Prisoners mine new skills in training program

  • 12 Aboriginal prisoners graduate from Carey Bindjareb training program
  • 57 men have successfully completed program at Karnet Prison Farm
  • Twelve Aboriginal prisoners are on track for potential employment in the mining and civil industries after completing a Department of Justice training program at Karnet Prison Farm.

    The men graduated today from the successful Carey Bindjareb program which is a collaboration between traditional owners and Aboriginal contractor Carey Mining.

    Minimum security prisoners from around the State are given the opportunity to apply for the program, which is run at a simulated mine site at the Serpentine-based facility.

    Over the 14-week course participants gain industry-specific skills, including a Certificate II in Civil Construction, a High Risk Forklift Ticket and a Working at Heights qualification.

    One of the graduates went a step further and received a Certificate III, after completing additional work and acting as a peer mentor during the course.

    The participants are also supported to reconnect with their culture and learn key life skills, resilience and confidence.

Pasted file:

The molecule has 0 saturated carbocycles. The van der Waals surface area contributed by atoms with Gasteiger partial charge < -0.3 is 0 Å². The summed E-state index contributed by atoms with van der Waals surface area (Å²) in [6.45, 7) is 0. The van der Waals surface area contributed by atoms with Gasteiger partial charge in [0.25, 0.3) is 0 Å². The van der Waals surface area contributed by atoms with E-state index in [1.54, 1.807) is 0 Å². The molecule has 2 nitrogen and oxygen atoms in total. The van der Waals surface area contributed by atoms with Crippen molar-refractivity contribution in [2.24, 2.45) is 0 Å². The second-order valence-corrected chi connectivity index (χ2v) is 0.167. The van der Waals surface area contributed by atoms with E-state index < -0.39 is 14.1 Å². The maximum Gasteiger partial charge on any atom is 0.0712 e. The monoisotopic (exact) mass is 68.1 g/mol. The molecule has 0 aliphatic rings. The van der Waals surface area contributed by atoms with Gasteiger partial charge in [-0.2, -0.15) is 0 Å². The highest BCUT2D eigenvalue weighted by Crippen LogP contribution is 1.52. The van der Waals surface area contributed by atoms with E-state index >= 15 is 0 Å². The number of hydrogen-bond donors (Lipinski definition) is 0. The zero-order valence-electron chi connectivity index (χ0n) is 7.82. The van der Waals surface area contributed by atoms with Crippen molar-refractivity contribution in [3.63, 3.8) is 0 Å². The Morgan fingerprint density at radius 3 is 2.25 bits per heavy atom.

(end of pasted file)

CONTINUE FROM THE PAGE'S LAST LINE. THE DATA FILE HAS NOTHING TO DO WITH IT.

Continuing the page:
Fifty-seven men have now completed the program, with two-thirds that have been released from prison gaining employment in the mining, civil and related industries. More than half of the remainder are actively seeking employment activities at Carey Mining.

    Mining services companies WesTrac, Bis Industries, Monadelphous, Alcoa and Makita have all provided equipment, site access and expertise for the program.

    As stated by Corrective Services Minister Bill Johnston:

    “Congratulations to the 12 men that have graduated today from the Carey Bindjareb program. You and your families must be very proud of your achievements.

    “This project provides meaningful industry-led training for Aboriginal men with direct links to employment when they get out of prison.

    “It’s a great result to have nearly two-thirds of graduates in the community gainfully employed in the mining and civil industries, and that most of the remainder are actively seeking work.”

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